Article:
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christie's new era

by Stewart Waltzer  

Theodule Augustin Ribot
The Mandoline Player

Edouard Manet
The Spanish Singer
not for sale

Edgar Degas
Danseuses au foyer

Pierre-Auguste Renoir
Young Girl Holding a Bouquet of Tulips
ca. 1878
bought in

Gustave Courbet
The Quarry
   The news at Christie's Impressionist and 19th-century sale on the evening of May 5 was that the French LBO artist Francois Pinault had bought out Joe Lewis, an equally accomplished financial adept, and now owns a controlling state in the illustrious art vendor. And there was also an auction.

The sale marked the beginning of a new era at Christie's, wherein 19th-century works were combined with Impressionist paintings in a manner that nearly everyone found either confusing or irritating. The merchandising of each work was also kicked into high gear. The modest Theodule Ribout picture of a mandolin player was likened to Manet's The Spanish Singer, at the Metropolitan Museum. The extremely modest Degas, Danseuses au foyer (ca. 1900-05), was likened to the remarkable Degas, La lecon de danse, which hangs in the Clark Art Institute in Williamstown, Mass.

It reminds one of an old Ford campaign that compared the Crown Victoria to the S Class Mercedes, capitalizing on a superficial resemblance between the two vehicles. Alas for Christie's, no one bought it. At all.

With only 44 lots to sell, justice came sure and mercifully swift. Thirty percent of the lots were passed and 75 percent of the lots (32) failed to exceed their low estimates at the hammer. The remaining quarter of the lots were evenly split -- half falling between the high and the low estimate and half going above the high. Estimates, purporting to serve as a "guide" to bidders, might be more aptly construed as the literal evocation of the consignor's prayers, and as for their expertise....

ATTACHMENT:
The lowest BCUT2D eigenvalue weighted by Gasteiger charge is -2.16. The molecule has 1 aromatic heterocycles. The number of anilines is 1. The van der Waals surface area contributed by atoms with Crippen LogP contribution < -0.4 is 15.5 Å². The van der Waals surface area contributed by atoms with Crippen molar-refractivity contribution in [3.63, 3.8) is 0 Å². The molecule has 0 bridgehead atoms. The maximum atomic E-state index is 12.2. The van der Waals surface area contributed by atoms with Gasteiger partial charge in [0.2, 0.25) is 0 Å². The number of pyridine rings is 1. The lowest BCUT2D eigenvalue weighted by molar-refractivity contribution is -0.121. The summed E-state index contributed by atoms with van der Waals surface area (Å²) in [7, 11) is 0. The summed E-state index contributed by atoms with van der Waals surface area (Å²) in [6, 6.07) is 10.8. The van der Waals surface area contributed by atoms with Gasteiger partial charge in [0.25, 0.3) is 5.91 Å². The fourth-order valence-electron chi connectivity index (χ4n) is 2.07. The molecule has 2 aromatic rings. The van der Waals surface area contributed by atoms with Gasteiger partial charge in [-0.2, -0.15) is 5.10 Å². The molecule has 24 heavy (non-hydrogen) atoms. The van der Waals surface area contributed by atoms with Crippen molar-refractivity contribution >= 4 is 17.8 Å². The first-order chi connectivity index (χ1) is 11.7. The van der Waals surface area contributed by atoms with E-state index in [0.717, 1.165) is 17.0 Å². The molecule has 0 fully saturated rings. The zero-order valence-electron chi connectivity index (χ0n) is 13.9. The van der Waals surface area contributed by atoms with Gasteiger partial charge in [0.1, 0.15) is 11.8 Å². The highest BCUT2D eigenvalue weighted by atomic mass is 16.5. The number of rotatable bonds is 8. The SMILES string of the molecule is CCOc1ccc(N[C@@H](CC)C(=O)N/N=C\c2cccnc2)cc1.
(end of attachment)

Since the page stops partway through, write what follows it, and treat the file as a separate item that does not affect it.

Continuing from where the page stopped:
Let us revel in some of the low points. The Renoir, Young Girl Holding a Bouquet of Tulips (ca. 1878), estimated at $12 million to $15 million on request, failed to meet its secret reserve (the purported high bid was $11.5 million) -- and by past experience ought to be worth a good deal less the morning after. Perhaps something closer to its true value.

The aforementioned Degas Dancers suffered a similar fate, with bidding stopping at $4 million, and observers wondering about the medication of whomever set the estimate at $5 million-$7 million. Even the charming Courbet painting, The Quarry (1858-62), showing the artist himself as huntsman, two hounds and an upended deer spiked to a tree, did not find a buyer. It's estimate was $500,000-$700,000. Just goes to show, things ain't what they hoped they'd be.

On a high note, one is filled with admiration for those dealers, as listed in the provenances in the catalogue, who managed to sell some of these works of art in the first place. No doubt for considerably more that they brought here. The list for Renoir's Mother and Child, Maternity (1886) reads like a who's who in the art business. Durand-Ruel, Vollard, Knoedler, Chester Beatty, Arthur Tooth, Sam Salz, Acquavella, Norton Simon. Now that's expertise.

Next week should prove even more interesting, as Legers are sold check by jowl with Lichtensteins. Contrary to the buzz, however, Seinfeld does not air its last episode on the night of the auction. Still, those who attend the sale may enjoy a somewhat drier, if no less amusing, New York based sitcom. Once again, our sincerest congratulations to M. Pinault on his auspicious purchase.

STEWART WALTZER lives and works in New York.